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Race and the NHS – a chance for change

How can we make the NHS fairer for black staff? Start by having an honest conversation, said contributors to our roundtable debate.

How can we make the NHS fairer for black staff? Start by having an honest conversation, said contributors to our roundtable debate.

Anyone familiar with the NHSs attempts to improve the prospects of black and minority ethnic staff could be forgiven for being sceptical about this years big idea.

Heather Caudle puts her views across at Nursing Standards roundtable discussion at the RCNs London HQ. Picture credit: Barney Newman

The NHS Workforce Race Equality Standard (WRES), introduced by NHS England in April, is designed to encourage more leaders from BME backgrounds and improve the experience of BME staff.

It requires organisations to show their progress against indicators of equality, including BME representation at board level.

Yvonne Coghill, the nurse charged with leading the implementation of the WRES, admits that a plethora of previous initiatives have all failed or achieved only partial success.

...

How can we make the NHS fairer for black staff? Start by having an honest conversation, said contributors to our roundtable debate.

Anyone familiar with the NHS’s attempts to improve the prospects of black and minority ethnic staff could be forgiven for being sceptical about this year’s big idea.

Heather Caudle puts her views across at Nursing Standard’s roundtable discussion at the RCN’s London HQ
Heather Caudle puts her views across at Nursing Standard’s roundtable discussion at the RCN’s London HQ.
Picture credit: Barney Newman

The NHS Workforce Race Equality Standard (WRES), introduced by NHS England in April, is designed to encourage more leaders from BME backgrounds and improve the experience of BME staff.

It requires organisations to show their progress against indicators of equality, including BME representation at board level.

Yvonne Coghill, the nurse charged with leading the implementation of the WRES, admits that a plethora of previous initiatives have all failed or achieved only partial success. These failures – and the fate of WRES – matter. Because, with some notable exceptions, there is little sign that NHS employers are getting better at using the talents of BME staff.

Yvonne
Coghill

Indeed, as Ms Coghill points out, the situation is getting worse: ‘There are actually fewer senior leaders from BME backgrounds today than there were ten years ago. In London – one of the most racially diverse cities in the world – there are no BME NHS chief executives and very few BME nurses at board level.’

To paraphrase the title of a 2014 landmark study by Roger Kline, the peaks of the NHS are still, stubbornly, ‘snowy white’.

This is not only about senior nurses being denied top jobs. There is robust evidence that BME staff have a worse experience in the workplace than their white colleagues: they are not just less likely to be appointed to senior posts but more likely to experience harassment and bullying and find themselves facing disciplinary procedures.

So what is going wrong? Why is it so hard to put right? And what chance is there that the WRES will – at long last – make a difference?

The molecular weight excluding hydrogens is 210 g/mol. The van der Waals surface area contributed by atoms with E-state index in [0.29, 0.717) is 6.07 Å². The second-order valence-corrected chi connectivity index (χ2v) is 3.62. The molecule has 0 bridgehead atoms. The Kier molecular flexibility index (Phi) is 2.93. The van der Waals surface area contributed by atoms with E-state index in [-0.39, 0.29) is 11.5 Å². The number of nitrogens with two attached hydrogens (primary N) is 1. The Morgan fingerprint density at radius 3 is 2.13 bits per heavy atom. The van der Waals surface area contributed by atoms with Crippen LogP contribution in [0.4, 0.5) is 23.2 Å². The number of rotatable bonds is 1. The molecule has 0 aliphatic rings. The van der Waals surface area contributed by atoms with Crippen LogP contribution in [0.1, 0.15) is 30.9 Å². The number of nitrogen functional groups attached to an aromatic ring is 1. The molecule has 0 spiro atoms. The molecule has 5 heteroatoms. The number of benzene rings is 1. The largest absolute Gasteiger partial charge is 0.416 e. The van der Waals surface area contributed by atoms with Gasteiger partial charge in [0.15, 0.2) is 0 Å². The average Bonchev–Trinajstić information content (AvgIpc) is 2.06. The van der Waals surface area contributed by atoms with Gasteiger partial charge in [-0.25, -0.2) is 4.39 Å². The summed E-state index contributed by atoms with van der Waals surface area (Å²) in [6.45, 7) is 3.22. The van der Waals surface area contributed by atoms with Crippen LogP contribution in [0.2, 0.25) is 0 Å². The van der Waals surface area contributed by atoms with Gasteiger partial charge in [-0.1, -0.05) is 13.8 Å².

It was the hope of stimulating a wider debate about these issues – and shining a light on some of the things that do work – that prompted Nursing Standard to organise a high-level roundtable discussion, chaired by our editor Graham Scott, at the RCN’s London HQ.

Ms Coghill said she came to listen, and gather ideas that could help shape the WRES. She was joined by senior figures from the Care Quality Commission and the NHS Confederation, experts in race equality, London’s deputy chief nurse, and leaders from two major NHS trusts – including one of the very few black nurse directors, Heather Caudle.

'People say things like ‘they don’t want these jobs, do they?’

Yvonne Coghill

Several of the people at the event knew each other well, and it showed. The discussion was marked by a readiness to share uncomfortable truths.

So we heard, not just that black nurses’ talents are being wasted, but also that some are so demoralised and worn down by racism that they do not provide good care. Similarly, organisations perform better when they treat their BME staff fairly, but this does not mean that everyone wins – white middle class people have to give up their position of privilege.

There will be resistance. A strong theme was that none of this is easy, or simple, or safe. But nor is it hopeless.

If the contributors to our roundtable discussion are right, then the WRES presents a genuine opportunity for change. But they also suggested that making the most of this opportunity will require from organisations and individuals an unprecedented degree of self-examination and sustained effort.

It will mean acknowledging the deep hurts caused by racism and the need for compassion. It will require leaders to listen to black colleagues and learn from their experiences. Above all, the message from our roundtable contributors is that it is time for a different kind of conversation about race and the NHS – honest, uncomfortable and necessary.

‘The WRES was developed on the back of more and more evidence that an excluded workforce will not give the effort it should be giving,’ said NHS England director of WRES implementation Yvonne Coghill, who opened the discussion.